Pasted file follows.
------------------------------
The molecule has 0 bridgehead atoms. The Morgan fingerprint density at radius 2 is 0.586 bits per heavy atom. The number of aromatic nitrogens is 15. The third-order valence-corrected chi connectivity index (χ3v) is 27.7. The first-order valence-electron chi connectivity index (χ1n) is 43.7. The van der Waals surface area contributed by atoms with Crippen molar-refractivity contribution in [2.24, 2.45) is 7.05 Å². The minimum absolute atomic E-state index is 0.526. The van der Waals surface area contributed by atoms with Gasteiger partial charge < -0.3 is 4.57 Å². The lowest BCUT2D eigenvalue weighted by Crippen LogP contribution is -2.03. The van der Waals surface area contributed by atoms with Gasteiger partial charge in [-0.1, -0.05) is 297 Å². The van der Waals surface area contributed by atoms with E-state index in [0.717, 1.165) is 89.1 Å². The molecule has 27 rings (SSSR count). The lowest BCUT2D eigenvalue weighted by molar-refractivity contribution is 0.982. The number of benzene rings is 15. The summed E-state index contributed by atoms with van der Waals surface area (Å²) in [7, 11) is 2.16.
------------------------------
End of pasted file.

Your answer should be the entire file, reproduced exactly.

The molecule has 0 bridgehead atoms. The Morgan fingerprint density at radius 2 is 0.586 bits per heavy atom. The number of aromatic nitrogens is 15. The third-order valence-corrected chi connectivity index (χ3v) is 27.7. The first-order valence-electron chi connectivity index (χ1n) is 43.7. The van der Waals surface area contributed by atoms with Crippen molar-refractivity contribution in [2.24, 2.45) is 7.05 Å². The minimum absolute atomic E-state index is 0.526. The van der Waals surface area contributed by atoms with Gasteiger partial charge < -0.3 is 4.57 Å². The lowest BCUT2D eigenvalue weighted by Crippen LogP contribution is -2.03. The van der Waals surface area contributed by atoms with Gasteiger partial charge in [-0.1, -0.05) is 297 Å². The van der Waals surface area contributed by atoms with E-state index in [0.717, 1.165) is 89.1 Å². The molecule has 27 rings (SSSR count). The lowest BCUT2D eigenvalue weighted by molar-refractivity contribution is 0.982. The number of benzene rings is 15. The summed E-state index contributed by atoms with van der Waals surface area (Å²) in [7, 11) is 2.16.